There is a number of researchers who contend that, in an evolutionary sense, legumes, and gluten in cereals, are relatively recent additions to the human diet. These protein-rich foods may be implicated in a host of auto-immune diseases including MS. The most severe form of gluten intolerance is coeliac disease. Here, people develop serious digestive system disorders due to an immune response to the gluten in wheat. One might expect, if gluten was a key ingredient in the diet to avoid in MS that people with MS might have a higher than usual incidence of coeliac disease, or vice versa, that people with coeliac disease might have a higher than expected incidence of MS. A major population study published in mid-2007 examined 14 000 people in Sweden with coeliac disease and compared them with 70 000 other people without the disease acting as controls.1 One would have expected a higher rate of MS (or other CNS degenerative disease) in those people with coeliac disease than controls if gluten was involved in causing these diseases. In fact the researchers found no statistically significant association between coeliac disease and subsequent multiple sclerosis, Parkinson's disease, Alzheimer's disease, hereditary ataxia, the symptom ataxia, Huntington's disease, myasthenia gravis or spinal muscular atrophy. This is very strong evidence that there is no link with gluten.
If there was indeed a link, one should at least expect to find in people with MS antibodies to gluten which indicate intolerance. In fact, Italian researchers looking at 95 patients with MS found not a single patient with elevated antibody levels.2 UK researchers tested 49 patients with MS for their antibody levels and found 12% had raised levels; however this compared with 13% of unselected blood donors, so it was unlikely that people with MS had any special sensitivity to gluten.3 Iranian researchers tested 166 people with MS for antibodies and compared them to people without MS.4 They found no difference in antibody levels.
Italian researchers used an alternative approach to investigate this problem. They fed a gluten-free diet to animals with the experimental form of MS, EAE. The animals on the gluten-free diet initially had a more severe disease course.5 Later, they seemed to be doing better than those animals eating gluten. The study in my view provided an indeterminate result.
The molecular mimickry theory of MS causation is perfectly valid, and probably explains why cow's milk protein for example sets off the chain of events leading to myelin attack by the immune system. We now have good evidence from the laboratory that a segment of cow's milk protein is identical to a segment of myelin oligodendrocyte glycoprotein. The immune system, in setting up defence against this foreign protein, is 'tricked' into also attacking this part of myelin. Whenever something like this is proposed as an explanation for the immune attack on myelin, it is important to validate it against what we actually see in human populations.
For cow's milk, this is easy. The world map of MS distribution is almost exactly the same as the world map of cow's milk consumption. That is, there is almost a direct correlation epidemiologically between cow's milk consumption and MS incidence. This is a kind of 'cross check' if you like, that the theory is correct. As a result, I strongly advise people to avoid cow's milk.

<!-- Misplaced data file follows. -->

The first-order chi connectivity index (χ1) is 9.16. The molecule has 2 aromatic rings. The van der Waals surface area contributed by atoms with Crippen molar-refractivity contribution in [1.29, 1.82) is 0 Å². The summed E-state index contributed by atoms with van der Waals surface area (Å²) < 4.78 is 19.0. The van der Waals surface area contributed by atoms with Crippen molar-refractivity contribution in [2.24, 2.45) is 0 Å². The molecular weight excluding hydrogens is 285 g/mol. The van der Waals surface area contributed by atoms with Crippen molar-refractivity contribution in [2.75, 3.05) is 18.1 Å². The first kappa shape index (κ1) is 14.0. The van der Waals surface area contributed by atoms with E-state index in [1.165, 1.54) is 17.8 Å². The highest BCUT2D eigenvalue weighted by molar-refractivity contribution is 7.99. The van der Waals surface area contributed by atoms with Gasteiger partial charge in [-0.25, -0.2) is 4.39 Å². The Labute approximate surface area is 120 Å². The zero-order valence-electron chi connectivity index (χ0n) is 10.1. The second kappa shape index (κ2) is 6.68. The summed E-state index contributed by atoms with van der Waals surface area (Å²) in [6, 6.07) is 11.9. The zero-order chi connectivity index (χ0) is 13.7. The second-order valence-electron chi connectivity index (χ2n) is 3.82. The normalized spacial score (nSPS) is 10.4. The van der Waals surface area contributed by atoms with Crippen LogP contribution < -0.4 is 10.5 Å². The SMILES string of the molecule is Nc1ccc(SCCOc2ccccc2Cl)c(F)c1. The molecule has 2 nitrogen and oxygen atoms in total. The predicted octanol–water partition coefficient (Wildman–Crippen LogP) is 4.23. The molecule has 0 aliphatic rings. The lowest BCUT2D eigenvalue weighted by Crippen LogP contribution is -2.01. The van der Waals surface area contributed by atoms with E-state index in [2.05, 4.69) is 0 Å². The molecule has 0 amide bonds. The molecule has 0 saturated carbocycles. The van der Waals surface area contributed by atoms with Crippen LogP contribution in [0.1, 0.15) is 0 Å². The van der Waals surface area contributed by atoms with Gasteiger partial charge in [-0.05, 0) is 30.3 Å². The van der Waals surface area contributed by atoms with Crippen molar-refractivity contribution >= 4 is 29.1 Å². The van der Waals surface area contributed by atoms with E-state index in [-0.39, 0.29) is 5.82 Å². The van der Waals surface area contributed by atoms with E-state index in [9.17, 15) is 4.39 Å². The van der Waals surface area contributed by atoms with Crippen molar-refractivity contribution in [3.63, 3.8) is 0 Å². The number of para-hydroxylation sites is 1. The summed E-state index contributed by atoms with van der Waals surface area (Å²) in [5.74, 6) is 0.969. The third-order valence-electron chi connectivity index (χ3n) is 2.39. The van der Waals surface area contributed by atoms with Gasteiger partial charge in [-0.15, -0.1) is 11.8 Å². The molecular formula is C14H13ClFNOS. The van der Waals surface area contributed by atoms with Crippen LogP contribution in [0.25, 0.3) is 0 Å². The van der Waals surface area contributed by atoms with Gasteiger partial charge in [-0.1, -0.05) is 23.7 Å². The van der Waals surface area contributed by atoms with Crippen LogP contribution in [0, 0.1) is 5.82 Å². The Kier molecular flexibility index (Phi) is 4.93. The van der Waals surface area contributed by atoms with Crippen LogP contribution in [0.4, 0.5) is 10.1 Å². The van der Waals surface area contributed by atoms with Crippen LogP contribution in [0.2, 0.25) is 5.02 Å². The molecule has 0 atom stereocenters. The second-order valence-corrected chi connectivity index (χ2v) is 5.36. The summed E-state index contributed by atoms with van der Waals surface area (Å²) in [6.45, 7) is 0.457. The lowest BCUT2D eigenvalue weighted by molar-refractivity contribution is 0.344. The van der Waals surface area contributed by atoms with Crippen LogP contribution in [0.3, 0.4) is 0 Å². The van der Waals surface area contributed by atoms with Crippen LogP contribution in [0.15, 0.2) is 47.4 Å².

For gluten for example (or tomato for that matter), there are several major problems with the theory. Firstly, there is no clear biochemical similarity between part of the gluten compound and myelin as far as I am aware. Secondly, when we run the epidemiological cross-check, populations that consume wheat do not appear to have a higher incidence than other populations. A further cross-check is to see whether people who do develop auto-immunity to wheat (those with coeliac disease) also get auto-immunity to myelin; the data show that there is not a higher incidence of coeliac disease in those with MS or vice versa. And finally, the animal data don't support a link either.
So I advise people that gluten should be relatively safe. It is important to try to base these recommendations on evidence, not just theory, and I feel comfortable that the evidence does not support a link with gluten sufficiently to make a recommendation to avoid it. Overall, the evidence of any effect of gluten in MS is not convincing enough to warrant changing my own diet to exclude wheat products.
1. Ludvigsson JF, Olsson T, Ekbom A, et al. A population-based study of coeliac disease, neurodegenerative and neuroinflammatory diseases. Aliment Pharmacol Ther 2007; 25:1317-1327
2. Salvatore S, Finazzi S, Ghezzi A, et al. Multiple sclerosis and celiac disease: is there an increased risk? Mult Scler 2004; 10:711-712
3. Pengiran Tengah CD, Lock RJ, Unsworth DJ, et al. Multiple sclerosis and occult gluten sensitivity. Neurology 2004; 62:2326-2327
4. Borhani Haghighi A, Ansari N, Mokhtari M, et al. Multiple sclerosis and gluten sensitivity. Clin Neurol Neurosurg 2007
5. Di Marco R, Mangano K, Quattrocchi C, et al. Exacerbation of protracted-relapsing experimental allergic encephalomyelitis in DA rats by gluten- free diet. Apmis 2004; 112:651-655
I had a colonoscopy and was diagnosed with IBS. I hadn't heard of celiac disease then so I don't remember anything being said about it. Would I have necessarily been tested for celiac at that time?
George Jelinek gives a good insight in this coeliac discussion:
should perhaps come with a proviso...that it should be ruled out by a blood test first.So I advise people that gluten should be relatively safe.
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